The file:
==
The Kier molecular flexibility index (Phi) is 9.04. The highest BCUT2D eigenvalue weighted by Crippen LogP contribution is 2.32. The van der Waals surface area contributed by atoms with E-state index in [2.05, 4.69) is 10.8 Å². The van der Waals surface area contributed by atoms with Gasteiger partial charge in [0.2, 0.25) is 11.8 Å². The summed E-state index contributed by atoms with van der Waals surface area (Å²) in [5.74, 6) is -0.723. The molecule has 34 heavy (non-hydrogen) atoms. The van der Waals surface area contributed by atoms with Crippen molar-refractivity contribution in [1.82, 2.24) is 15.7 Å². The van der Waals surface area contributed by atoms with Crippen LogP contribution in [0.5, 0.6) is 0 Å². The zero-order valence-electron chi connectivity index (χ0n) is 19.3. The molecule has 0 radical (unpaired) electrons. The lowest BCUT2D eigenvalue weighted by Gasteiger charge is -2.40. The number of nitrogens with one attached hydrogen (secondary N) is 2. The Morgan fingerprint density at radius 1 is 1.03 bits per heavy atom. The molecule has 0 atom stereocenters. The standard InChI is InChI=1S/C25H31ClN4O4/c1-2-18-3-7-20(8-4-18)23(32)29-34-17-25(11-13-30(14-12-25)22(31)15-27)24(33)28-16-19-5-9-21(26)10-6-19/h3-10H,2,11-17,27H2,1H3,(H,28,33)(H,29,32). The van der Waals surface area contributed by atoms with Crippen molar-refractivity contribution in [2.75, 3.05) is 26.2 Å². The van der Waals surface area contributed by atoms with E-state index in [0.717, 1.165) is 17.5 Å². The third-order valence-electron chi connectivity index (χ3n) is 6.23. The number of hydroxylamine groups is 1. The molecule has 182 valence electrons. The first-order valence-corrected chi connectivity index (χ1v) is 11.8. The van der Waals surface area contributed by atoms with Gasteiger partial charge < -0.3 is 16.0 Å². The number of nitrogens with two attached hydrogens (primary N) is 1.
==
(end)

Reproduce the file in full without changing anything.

The Kier molecular flexibility index (Phi) is 9.04. The highest BCUT2D eigenvalue weighted by Crippen LogP contribution is 2.32. The van der Waals surface area contributed by atoms with E-state index in [2.05, 4.69) is 10.8 Å². The van der Waals surface area contributed by atoms with Gasteiger partial charge in [0.2, 0.25) is 11.8 Å². The summed E-state index contributed by atoms with van der Waals surface area (Å²) in [5.74, 6) is -0.723. The molecule has 34 heavy (non-hydrogen) atoms. The van der Waals surface area contributed by atoms with Crippen molar-refractivity contribution in [1.82, 2.24) is 15.7 Å². The van der Waals surface area contributed by atoms with Crippen LogP contribution in [0.5, 0.6) is 0 Å². The zero-order valence-electron chi connectivity index (χ0n) is 19.3. The molecule has 0 radical (unpaired) electrons. The lowest BCUT2D eigenvalue weighted by Gasteiger charge is -2.40. The number of nitrogens with one attached hydrogen (secondary N) is 2. The Morgan fingerprint density at radius 1 is 1.03 bits per heavy atom. The molecule has 0 atom stereocenters. The standard InChI is InChI=1S/C25H31ClN4O4/c1-2-18-3-7-20(8-4-18)23(32)29-34-17-25(11-13-30(14-12-25)22(31)15-27)24(33)28-16-19-5-9-21(26)10-6-19/h3-10H,2,11-17,27H2,1H3,(H,28,33)(H,29,32). The van der Waals surface area contributed by atoms with Crippen molar-refractivity contribution in [2.75, 3.05) is 26.2 Å². The van der Waals surface area contributed by atoms with E-state index in [0.717, 1.165) is 17.5 Å². The third-order valence-electron chi connectivity index (χ3n) is 6.23. The number of hydroxylamine groups is 1. The molecule has 182 valence electrons. The first-order valence-corrected chi connectivity index (χ1v) is 11.8. The van der Waals surface area contributed by atoms with Gasteiger partial charge < -0.3 is 16.0 Å². The number of nitrogens with two attached hydrogens (primary N) is 1.